Wanda Williams and Elva Clay believe that all household items should fit neatly into their own designated spots; there should be no piles of clutter, no “junk drawers” and no linen closets with crushed bottom sheets ruining the look of their linen closet with its immaculately folded flat sheets and pillow cases.
This is why a decade ago Wanda sewed a pouch on one end of a fitted bottom sheet, making it the world’s first bottom sheet that folds up neatly, avoiding that messy, crumpled look that housewives have endured since 1959 when the fitted sheet was patented by Bertha Berman. Williams dubbed her innovation the “Kangaroo Sheet (with a Pouch™).”
A few years later in 1999, Wanda and her sister Elva Clay were watching lifestyle doyenne Martha Stewart on the Oprah Winfrey Show. Martha was demonstrating her technique to fold a fitted bottom sheet. It was so convoluted that the sisters laughed and laughed. Oprah herself turned to the camera and deadpanned, “That’s too much work!”
Wanda agreed and promptly sent a set of her self-pouching sheets to Oprah. She never heard back, but the sisters couldn’t get the idea out of their heads that they were on to something big. After all, if both Martha and Oprah, arguably the two most well-known women in America, saw bottom sheets as a challenge – and these two ladies haven’t changed a bed in years – then the other 80-million plus women in the U.S. must also hate the way their bottom sheets don’t fold tidily.
Elva then did what any sophisticated marketing professional would do – she took a set of sheets to her office and showed them to her co-workers. Rave reviews prompted Wanda and Elva to get serious about the marsupial linen set.
In the early 1990s, the two sisters had sunk their savings into an unscrupulous firm that promised to help them market another product, so this time they decided to go it alone. And so they did.
Elva, who holds a masters degree in computer science, got on the phone and the internet; soon the two ladies found that a large quantity of sheeting fabric was coming on the market from Pillowtex, a major linens manufacturer that was going out of business. In 2003, the ladies bought 15,000 yards of 100 percent cotton from the bankrupt South Carolina firm and had it made in 1,000 sheet and pillowcase sets by West Manufacturing, a large company that, despite the small size of the order, agreed to sew, shrink-wrap and ship to the sisters in Glendale. They kept the finished sheets in the spare bedroom, living room and garage while they designed the packaging, website and hired a friend to shoot a “how-to” video.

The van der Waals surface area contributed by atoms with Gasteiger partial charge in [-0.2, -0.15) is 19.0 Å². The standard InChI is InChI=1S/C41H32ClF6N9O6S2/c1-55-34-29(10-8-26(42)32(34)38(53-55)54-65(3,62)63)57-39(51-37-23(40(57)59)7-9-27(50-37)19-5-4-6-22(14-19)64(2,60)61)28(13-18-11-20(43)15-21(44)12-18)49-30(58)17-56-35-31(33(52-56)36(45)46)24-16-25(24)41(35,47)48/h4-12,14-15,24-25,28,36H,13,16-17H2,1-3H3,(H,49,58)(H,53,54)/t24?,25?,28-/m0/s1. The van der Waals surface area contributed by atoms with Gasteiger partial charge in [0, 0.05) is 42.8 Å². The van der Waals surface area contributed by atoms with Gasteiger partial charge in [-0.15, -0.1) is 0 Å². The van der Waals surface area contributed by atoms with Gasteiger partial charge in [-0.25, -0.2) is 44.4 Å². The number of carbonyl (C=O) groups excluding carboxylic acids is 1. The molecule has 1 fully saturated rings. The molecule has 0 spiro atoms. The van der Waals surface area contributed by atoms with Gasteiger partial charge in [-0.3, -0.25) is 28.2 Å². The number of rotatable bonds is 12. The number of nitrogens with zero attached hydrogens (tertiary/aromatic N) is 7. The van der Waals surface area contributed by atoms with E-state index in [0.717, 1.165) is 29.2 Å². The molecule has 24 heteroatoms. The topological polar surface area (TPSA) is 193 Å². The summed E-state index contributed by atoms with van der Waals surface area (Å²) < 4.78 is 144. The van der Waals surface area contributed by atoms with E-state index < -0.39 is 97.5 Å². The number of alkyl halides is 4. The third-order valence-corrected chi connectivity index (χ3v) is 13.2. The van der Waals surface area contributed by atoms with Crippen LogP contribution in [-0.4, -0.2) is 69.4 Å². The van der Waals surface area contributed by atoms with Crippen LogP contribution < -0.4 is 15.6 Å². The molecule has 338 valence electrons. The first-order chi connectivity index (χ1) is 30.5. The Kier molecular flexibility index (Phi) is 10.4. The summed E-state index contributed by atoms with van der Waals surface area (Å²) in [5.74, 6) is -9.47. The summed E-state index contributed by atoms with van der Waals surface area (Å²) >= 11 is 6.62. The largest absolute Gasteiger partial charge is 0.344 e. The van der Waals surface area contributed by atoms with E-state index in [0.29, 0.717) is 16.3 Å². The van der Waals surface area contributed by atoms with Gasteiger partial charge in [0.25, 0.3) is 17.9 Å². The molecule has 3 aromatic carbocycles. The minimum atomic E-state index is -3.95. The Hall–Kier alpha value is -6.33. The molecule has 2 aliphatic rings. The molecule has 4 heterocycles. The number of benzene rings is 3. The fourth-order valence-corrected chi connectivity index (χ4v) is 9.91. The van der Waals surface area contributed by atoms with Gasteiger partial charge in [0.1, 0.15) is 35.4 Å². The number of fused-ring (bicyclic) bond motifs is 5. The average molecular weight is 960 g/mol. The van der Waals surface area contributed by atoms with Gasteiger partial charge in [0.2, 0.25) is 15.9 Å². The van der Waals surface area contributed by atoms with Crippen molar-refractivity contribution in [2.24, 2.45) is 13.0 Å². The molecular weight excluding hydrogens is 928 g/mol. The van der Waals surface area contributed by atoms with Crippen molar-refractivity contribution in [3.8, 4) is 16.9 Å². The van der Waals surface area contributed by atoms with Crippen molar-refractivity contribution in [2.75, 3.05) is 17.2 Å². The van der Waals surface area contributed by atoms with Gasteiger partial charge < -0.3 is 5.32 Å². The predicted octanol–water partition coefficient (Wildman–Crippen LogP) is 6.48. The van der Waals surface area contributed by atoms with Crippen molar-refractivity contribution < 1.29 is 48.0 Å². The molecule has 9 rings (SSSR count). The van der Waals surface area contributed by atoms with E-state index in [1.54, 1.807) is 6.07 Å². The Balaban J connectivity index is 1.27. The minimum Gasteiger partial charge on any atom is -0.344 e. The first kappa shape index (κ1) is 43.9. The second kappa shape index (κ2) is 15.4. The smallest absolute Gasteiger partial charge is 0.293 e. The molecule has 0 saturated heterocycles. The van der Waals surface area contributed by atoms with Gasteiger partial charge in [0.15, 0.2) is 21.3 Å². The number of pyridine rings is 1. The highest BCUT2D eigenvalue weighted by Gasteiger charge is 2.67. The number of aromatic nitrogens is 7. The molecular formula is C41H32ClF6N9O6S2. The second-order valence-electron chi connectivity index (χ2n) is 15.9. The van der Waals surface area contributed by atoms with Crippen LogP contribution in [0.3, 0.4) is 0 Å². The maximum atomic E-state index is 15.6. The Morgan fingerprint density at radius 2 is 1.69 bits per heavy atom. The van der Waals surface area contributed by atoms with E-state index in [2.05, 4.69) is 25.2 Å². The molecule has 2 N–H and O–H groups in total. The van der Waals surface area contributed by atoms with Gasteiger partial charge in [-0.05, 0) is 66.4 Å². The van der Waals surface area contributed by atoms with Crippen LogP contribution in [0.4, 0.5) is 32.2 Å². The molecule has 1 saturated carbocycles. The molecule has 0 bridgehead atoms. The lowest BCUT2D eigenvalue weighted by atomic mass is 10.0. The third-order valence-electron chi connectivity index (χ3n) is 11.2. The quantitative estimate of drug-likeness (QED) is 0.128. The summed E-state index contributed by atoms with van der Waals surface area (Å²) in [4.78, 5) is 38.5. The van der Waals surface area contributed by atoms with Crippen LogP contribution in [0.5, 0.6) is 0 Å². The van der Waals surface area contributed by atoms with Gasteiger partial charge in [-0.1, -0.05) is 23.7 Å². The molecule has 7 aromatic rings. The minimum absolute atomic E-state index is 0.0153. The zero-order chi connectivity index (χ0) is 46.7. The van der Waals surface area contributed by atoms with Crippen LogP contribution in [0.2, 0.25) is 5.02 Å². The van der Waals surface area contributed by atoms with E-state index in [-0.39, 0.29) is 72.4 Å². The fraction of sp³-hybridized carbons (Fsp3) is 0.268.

Armed with new packaging, the sisters premiered the Kangaroo Sheet (with a Pouch) at the 2004 Gift Show at the Los Angeles Convention Center.
As luck would have it, the woman responsible for filling the gift baskets of the Academy Award presenters wandered by the Kangaroo Sheets booth and was charmed by the two middle aged sisters and their product. She took with her 120 sheet sets, which, besides the eponymous fitted sheet, include a top sheet and two pillowcases that also fold neatly into the bottom sheet’s pouch.
“I wanted to avoid that situation where you have only one matching pillow case,” says Williams. “This way, all the sheets and pillowcases can be stored together.”
The two sisters, who received no remuneration for their Academy Award gift basket coup, did score two backstage passes to the ceremony, meeting a host of stars. “We gave Governor Gray Davis a set of sheets and went to Elton John’s after-party,” recalls Clay. “Not bad for a couple of sisters raised in South Central Los Angeles!”
Inspired by this success, Elva booked a flight to Pakistan’s giant international manufacturing showcase held in the city of Karachi in 2005, hoping the fledgling company could meet up with a reasonably priced manufacturing operation.
“Talk about culture shock!” comments Williams of Karachi, where the sound of gunfire was heard in the streets and heavily armed military officers guarded every corner. “I had my sister and granddaughter with me. We stayed in our hotel most of the time and let the manufacturers pitch their companies to us there.”
They succeeded in their mission and when Elva got back to the states, she set up all the necessary links of the chain – both bureaucratic, cyber and bricks-and-mortar. “It was a seat-of-the-pants MBA!” laughs Clay, who works 40 hours a week as Director of Music Licensing at a major television station. “I had to deal with the federal government, learning the import/export business almost overnight and find a licensed customs broker. I set up a warehouse and fulfillment house in Florida, a call center in Louisiana and a merchant bank in Texas.”
The two sisters have financed their venture by refinancing their home and borrowing from their retirement accounts. “We believe in this product. We believe in ourselves. We’re not doing this because we have nothing better to do. This sheet really works,” comments Williams.
The Kangaroo sheet sets are available in twin size up to and including California king-sized sheets.